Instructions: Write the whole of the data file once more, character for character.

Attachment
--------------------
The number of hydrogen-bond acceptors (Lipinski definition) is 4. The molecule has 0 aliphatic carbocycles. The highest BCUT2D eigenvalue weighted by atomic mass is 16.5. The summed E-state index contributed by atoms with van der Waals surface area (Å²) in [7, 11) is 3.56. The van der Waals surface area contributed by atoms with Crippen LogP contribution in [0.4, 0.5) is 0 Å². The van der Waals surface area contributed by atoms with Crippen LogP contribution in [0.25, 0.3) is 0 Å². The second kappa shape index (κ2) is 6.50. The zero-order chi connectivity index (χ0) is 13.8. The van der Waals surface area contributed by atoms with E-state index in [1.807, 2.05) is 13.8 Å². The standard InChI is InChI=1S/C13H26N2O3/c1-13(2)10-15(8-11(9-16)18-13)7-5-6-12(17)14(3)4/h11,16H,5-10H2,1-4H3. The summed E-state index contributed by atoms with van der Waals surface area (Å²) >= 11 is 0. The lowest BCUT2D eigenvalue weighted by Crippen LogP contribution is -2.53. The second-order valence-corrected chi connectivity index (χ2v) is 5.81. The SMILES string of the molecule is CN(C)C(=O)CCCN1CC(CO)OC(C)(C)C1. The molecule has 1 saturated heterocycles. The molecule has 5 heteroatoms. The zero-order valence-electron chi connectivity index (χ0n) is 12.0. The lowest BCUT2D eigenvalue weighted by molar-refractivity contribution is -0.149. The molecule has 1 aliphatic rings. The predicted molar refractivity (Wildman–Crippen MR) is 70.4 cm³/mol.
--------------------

The number of hydrogen-bond acceptors (Lipinski definition) is 4. The molecule has 0 aliphatic carbocycles. The highest BCUT2D eigenvalue weighted by atomic mass is 16.5. The summed E-state index contributed by atoms with van der Waals surface area (Å²) in [7, 11) is 3.56. The van der Waals surface area contributed by atoms with Crippen LogP contribution in [0.4, 0.5) is 0 Å². The van der Waals surface area contributed by atoms with Crippen LogP contribution in [0.25, 0.3) is 0 Å². The second kappa shape index (κ2) is 6.50. The zero-order chi connectivity index (χ0) is 13.8. The van der Waals surface area contributed by atoms with E-state index in [1.807, 2.05) is 13.8 Å². The standard InChI is InChI=1S/C13H26N2O3/c1-13(2)10-15(8-11(9-16)18-13)7-5-6-12(17)14(3)4/h11,16H,5-10H2,1-4H3. The summed E-state index contributed by atoms with van der Waals surface area (Å²) >= 11 is 0. The lowest BCUT2D eigenvalue weighted by Crippen LogP contribution is -2.53. The second-order valence-corrected chi connectivity index (χ2v) is 5.81. The SMILES string of the molecule is CN(C)C(=O)CCCN1CC(CO)OC(C)(C)C1. The molecule has 1 saturated heterocycles. The molecule has 5 heteroatoms. The zero-order valence-electron chi connectivity index (χ0n) is 12.0. The lowest BCUT2D eigenvalue weighted by molar-refractivity contribution is -0.149. The molecule has 1 aliphatic rings. The predicted molar refractivity (Wildman–Crippen MR) is 70.4 cm³/mol.